For the longest time we have been pushing for First Solar (FSLR) to split up its assets to give us a yield vehicle of finished solar projects and a growth vehicle that manufactures solar products. The company seemed to be dragging its feet on it. Until today when it does a joint venture with another solar company and then sets up a yieldco, that's exactly what the market asked for. That's how your stock rallies 14%. Total bull market action.
In a bear market, things that make sense don't work. In a bull market, they work -- writ large.
Take Cracker Barrel (CBRL). I said last week that this company, which is uniquely levered to interstate highways, would blow the numbers away because its restaurants are a natural place to stop for travelers saving money at the pump. Today the company reported a fantastic number and cited that it is the natural place for on-the-go travelers who are saving money at the pump to stop. It's textbook bull market.
Or how about Shake Shack (SHAK), the burger chain brainchild of uber restaurant and hospitality guru Danny Meyer? A month ago it came public to tremendous plaudits and more than a doubling in share price. Today, analysts rolled out coverage and it was tepid at best. Of the seven firms writing on it, only one recommended it -- one for seven! Ouch.
In a bear market, those six holds would have hammered this stock into oblivion. But it's the lone bull that gets listened to and the stock flies a couple of bucks higher. Why? Because the piece articulates a view that Shake Shack is like no other, in fact, it's a category unto itself: fine casual dining. Could this be the Tesla (TSLA) of burgers? A burger so good that you have to own shares in the company? It sure seems that way.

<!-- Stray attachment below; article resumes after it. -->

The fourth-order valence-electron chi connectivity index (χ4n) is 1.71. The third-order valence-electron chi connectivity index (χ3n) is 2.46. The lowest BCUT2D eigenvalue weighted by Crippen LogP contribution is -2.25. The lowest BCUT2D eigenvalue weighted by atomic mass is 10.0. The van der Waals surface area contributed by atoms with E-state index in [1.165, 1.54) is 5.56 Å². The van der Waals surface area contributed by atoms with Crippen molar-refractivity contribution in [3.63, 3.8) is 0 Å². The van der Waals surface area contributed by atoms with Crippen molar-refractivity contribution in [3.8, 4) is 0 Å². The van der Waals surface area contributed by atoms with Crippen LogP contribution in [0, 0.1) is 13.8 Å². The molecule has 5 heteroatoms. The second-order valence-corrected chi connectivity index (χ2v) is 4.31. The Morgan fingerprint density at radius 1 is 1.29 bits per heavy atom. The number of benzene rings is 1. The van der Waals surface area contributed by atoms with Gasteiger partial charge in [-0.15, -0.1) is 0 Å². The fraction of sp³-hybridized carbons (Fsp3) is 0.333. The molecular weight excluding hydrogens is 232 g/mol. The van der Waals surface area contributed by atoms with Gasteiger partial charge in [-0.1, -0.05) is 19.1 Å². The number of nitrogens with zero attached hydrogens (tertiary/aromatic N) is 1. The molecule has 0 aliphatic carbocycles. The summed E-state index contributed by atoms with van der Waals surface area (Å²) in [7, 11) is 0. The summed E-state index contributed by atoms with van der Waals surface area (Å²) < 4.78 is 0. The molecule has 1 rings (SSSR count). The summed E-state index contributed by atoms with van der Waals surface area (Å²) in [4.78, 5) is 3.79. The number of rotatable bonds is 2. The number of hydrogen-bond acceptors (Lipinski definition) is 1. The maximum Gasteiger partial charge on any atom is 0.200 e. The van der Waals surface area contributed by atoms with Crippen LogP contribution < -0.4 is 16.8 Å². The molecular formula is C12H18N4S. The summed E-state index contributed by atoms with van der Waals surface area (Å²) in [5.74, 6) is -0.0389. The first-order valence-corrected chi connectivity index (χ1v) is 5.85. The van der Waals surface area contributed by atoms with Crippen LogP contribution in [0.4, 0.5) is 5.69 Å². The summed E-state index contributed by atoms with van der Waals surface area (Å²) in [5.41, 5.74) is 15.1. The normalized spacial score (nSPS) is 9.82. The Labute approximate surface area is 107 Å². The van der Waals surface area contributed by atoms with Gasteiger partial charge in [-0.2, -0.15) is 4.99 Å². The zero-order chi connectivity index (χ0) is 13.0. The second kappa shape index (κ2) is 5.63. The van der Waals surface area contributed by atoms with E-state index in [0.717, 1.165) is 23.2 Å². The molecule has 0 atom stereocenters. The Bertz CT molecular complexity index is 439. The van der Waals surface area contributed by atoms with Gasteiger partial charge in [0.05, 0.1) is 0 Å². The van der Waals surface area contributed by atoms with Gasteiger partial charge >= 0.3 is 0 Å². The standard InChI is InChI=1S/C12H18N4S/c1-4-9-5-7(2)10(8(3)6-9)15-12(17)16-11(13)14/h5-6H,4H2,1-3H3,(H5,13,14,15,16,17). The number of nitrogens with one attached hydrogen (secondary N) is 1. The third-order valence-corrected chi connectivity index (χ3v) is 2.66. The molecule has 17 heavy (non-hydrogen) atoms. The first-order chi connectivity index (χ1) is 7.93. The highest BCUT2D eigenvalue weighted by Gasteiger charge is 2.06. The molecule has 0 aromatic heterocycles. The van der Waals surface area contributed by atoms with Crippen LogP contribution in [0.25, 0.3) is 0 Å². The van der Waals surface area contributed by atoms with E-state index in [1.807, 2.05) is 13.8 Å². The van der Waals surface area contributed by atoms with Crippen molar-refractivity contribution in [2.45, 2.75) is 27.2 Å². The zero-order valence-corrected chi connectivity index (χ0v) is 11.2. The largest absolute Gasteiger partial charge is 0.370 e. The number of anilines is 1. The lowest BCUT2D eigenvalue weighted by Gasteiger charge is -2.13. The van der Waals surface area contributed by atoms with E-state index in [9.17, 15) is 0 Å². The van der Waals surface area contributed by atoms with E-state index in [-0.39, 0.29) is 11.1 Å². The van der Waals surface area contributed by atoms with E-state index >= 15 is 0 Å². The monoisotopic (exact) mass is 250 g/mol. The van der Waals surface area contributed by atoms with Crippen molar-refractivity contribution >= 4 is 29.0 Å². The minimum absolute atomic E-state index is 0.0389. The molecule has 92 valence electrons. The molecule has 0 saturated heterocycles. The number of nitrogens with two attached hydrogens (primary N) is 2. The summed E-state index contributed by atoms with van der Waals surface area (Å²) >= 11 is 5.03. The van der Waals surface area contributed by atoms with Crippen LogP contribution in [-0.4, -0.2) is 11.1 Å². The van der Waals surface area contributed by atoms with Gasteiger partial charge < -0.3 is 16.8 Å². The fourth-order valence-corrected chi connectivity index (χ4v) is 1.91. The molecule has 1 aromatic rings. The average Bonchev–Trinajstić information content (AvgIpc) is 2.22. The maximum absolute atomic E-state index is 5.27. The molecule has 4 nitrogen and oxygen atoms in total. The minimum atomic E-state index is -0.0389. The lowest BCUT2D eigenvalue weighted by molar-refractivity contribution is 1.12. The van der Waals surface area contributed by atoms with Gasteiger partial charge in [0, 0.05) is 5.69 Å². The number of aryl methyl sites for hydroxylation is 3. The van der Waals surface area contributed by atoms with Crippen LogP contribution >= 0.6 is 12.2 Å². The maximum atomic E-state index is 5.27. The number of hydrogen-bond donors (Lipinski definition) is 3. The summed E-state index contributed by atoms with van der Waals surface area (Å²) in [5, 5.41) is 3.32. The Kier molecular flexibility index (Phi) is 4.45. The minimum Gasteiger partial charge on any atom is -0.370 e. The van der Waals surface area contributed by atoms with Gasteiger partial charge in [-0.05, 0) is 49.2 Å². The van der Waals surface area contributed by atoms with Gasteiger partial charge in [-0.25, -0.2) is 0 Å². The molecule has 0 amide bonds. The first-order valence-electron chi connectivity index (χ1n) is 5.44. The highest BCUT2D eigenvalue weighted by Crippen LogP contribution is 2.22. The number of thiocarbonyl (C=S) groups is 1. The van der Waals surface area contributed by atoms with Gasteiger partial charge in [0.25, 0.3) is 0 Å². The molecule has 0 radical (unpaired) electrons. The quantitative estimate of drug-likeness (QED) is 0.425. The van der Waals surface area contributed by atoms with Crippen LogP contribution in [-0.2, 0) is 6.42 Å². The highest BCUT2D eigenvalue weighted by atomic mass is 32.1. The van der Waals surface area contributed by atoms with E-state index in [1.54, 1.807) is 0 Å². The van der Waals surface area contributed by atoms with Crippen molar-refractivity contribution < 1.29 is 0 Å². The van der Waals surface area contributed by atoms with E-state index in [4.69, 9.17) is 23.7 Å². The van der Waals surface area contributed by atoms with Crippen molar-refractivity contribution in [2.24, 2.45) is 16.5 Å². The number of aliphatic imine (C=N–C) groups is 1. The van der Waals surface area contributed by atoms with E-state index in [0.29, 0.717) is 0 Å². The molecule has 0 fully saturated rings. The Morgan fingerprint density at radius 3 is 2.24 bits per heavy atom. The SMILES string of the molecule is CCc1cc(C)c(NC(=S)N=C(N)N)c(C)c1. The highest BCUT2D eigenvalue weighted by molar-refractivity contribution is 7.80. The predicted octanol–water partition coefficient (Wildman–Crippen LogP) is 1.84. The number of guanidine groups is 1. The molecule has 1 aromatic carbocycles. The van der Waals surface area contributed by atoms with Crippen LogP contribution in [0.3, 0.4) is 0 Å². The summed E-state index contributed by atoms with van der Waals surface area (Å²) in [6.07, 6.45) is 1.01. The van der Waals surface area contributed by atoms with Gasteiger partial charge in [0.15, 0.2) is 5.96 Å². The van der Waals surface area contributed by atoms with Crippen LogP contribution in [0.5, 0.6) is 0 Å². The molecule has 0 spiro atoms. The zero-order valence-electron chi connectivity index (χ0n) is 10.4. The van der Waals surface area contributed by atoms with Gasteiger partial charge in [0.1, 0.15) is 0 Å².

Of course, not just individual stocks are getting things roaring. Last week we were supposed to be brought low by an intractable situation of Greece failing on its bailout. The new Greek leadership, which said it would renounce any onerous terms, meets with the Germans and agrees to onerous terms! I know, it sounds bad. Then the leadership meets with the Greek Parliament, agrees to nothing onerous at all and the Germans go along with it. Kabuki Bull Theater!
Or how about Fed Chief Janet Yellen on the Hill today? In the old days, we would wait with bated breath as the Fed chief dropped some sort of bombshell that would cause the stock market to swing wildly. You would be shocked, angry, miffed, confused and upset because of the testimony.
But Yellen? Let me give you the subtext of what she said. "Look, nice people, I am not going to say anything different than I have already said. And I will be polite and you will trust me and let me do my job. Then I will go back to work when you are done with me. Thank you very much." She came, she said nothing and she conquered. Believe me that only happens when the bullish stars are aligned and Ursa Major is obliterated by Alpha Centauri.
OK, usual caveats. There can be things that sting. Why can't Macy's (M) do better than it has? How did Dillard's (DDS) and Nordstrom (JWN) become better at making their numbers? When will the communists start up those junkets again to take gamblers to lose money in Macau casinos? What are they, Maoists when it comes to the earnings per share of Las Vegas Sands (LVS) and Wynn Resorts (WYNN)? Come on, commies, get with the darned better-than-expected program.
Still, overall, you have to understand that things go right in a bull market; and when they don't go right, people find reasons to cheer and buy anyway. Ultimately, that's how markets really go higher, and this one knows how to go higher better than any I have seen in ages.